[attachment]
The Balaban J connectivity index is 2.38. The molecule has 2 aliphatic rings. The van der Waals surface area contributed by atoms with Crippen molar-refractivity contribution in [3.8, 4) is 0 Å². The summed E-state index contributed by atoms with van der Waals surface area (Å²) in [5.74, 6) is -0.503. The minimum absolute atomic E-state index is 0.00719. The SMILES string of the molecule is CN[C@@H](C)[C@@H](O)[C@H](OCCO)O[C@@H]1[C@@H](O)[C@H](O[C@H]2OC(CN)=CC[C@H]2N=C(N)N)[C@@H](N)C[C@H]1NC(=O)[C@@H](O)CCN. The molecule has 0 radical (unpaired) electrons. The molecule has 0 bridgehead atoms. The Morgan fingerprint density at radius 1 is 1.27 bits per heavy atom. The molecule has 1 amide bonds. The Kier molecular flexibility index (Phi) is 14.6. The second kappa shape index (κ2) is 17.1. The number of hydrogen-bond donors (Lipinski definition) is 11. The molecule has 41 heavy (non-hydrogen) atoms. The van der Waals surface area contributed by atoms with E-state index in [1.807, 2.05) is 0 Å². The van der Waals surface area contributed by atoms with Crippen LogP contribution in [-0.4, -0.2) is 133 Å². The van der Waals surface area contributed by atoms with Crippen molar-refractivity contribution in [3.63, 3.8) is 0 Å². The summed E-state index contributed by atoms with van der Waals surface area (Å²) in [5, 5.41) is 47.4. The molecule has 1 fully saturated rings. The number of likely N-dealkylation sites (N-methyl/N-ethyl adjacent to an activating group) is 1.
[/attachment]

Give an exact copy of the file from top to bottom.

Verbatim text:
The Balaban J connectivity index is 2.38. The molecule has 2 aliphatic rings. The van der Waals surface area contributed by atoms with Crippen molar-refractivity contribution in [3.8, 4) is 0 Å². The summed E-state index contributed by atoms with van der Waals surface area (Å²) in [5.74, 6) is -0.503. The minimum absolute atomic E-state index is 0.00719. The SMILES string of the molecule is CN[C@@H](C)[C@@H](O)[C@H](OCCO)O[C@@H]1[C@@H](O)[C@H](O[C@H]2OC(CN)=CC[C@H]2N=C(N)N)[C@@H](N)C[C@H]1NC(=O)[C@@H](O)CCN. The molecule has 0 radical (unpaired) electrons. The molecule has 0 bridgehead atoms. The Morgan fingerprint density at radius 1 is 1.27 bits per heavy atom. The molecule has 1 amide bonds. The Kier molecular flexibility index (Phi) is 14.6. The second kappa shape index (κ2) is 17.1. The number of hydrogen-bond donors (Lipinski definition) is 11. The molecule has 41 heavy (non-hydrogen) atoms. The van der Waals surface area contributed by atoms with E-state index in [1.807, 2.05) is 0 Å². The van der Waals surface area contributed by atoms with Crippen LogP contribution in [-0.4, -0.2) is 133 Å². The van der Waals surface area contributed by atoms with Crippen molar-refractivity contribution in [3.63, 3.8) is 0 Å². The summed E-state index contributed by atoms with van der Waals surface area (Å²) in [5, 5.41) is 47.4. The molecule has 1 fully saturated rings. The number of likely N-dealkylation sites (N-methyl/N-ethyl adjacent to an activating group) is 1.